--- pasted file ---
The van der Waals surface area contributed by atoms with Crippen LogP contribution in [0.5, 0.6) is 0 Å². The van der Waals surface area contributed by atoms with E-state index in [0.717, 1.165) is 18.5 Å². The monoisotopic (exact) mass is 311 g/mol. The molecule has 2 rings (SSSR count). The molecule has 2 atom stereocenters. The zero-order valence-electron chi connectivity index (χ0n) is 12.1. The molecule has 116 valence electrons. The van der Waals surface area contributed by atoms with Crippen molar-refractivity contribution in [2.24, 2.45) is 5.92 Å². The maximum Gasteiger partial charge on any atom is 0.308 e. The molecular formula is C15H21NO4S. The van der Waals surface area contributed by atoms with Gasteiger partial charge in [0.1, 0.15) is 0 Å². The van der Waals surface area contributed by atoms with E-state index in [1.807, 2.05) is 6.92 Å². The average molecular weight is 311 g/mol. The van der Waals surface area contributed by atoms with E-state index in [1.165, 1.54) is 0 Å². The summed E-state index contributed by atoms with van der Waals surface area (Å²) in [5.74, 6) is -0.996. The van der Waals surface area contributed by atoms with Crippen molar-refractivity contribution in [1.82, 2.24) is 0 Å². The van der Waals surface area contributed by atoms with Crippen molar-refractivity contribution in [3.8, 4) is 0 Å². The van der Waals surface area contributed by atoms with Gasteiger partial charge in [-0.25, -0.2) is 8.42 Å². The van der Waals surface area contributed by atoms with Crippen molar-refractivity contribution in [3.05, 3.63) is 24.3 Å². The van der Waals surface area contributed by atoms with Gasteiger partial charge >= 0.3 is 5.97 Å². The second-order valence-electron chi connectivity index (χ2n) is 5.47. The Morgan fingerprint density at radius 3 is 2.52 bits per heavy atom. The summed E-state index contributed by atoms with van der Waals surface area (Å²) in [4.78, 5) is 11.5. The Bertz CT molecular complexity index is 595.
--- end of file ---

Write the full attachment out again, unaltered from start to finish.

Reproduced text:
The van der Waals surface area contributed by atoms with Crippen LogP contribution in [0.5, 0.6) is 0 Å². The van der Waals surface area contributed by atoms with E-state index in [0.717, 1.165) is 18.5 Å². The monoisotopic (exact) mass is 311 g/mol. The molecule has 2 rings (SSSR count). The molecule has 2 atom stereocenters. The zero-order valence-electron chi connectivity index (χ0n) is 12.1. The molecule has 116 valence electrons. The van der Waals surface area contributed by atoms with Crippen molar-refractivity contribution in [2.24, 2.45) is 5.92 Å². The maximum Gasteiger partial charge on any atom is 0.308 e. The molecular formula is C15H21NO4S. The van der Waals surface area contributed by atoms with Gasteiger partial charge in [0.1, 0.15) is 0 Å². The van der Waals surface area contributed by atoms with E-state index in [1.807, 2.05) is 6.92 Å². The average molecular weight is 311 g/mol. The van der Waals surface area contributed by atoms with E-state index in [1.165, 1.54) is 0 Å². The summed E-state index contributed by atoms with van der Waals surface area (Å²) in [5.74, 6) is -0.996. The van der Waals surface area contributed by atoms with Crippen molar-refractivity contribution in [1.82, 2.24) is 0 Å². The van der Waals surface area contributed by atoms with Crippen molar-refractivity contribution in [3.8, 4) is 0 Å². The van der Waals surface area contributed by atoms with Gasteiger partial charge in [-0.25, -0.2) is 8.42 Å². The van der Waals surface area contributed by atoms with Crippen molar-refractivity contribution in [3.05, 3.63) is 24.3 Å². The van der Waals surface area contributed by atoms with Gasteiger partial charge >= 0.3 is 5.97 Å². The second-order valence-electron chi connectivity index (χ2n) is 5.47. The Morgan fingerprint density at radius 3 is 2.52 bits per heavy atom. The summed E-state index contributed by atoms with van der Waals surface area (Å²) in [4.78, 5) is 11.5. The Bertz CT molecular complexity index is 595.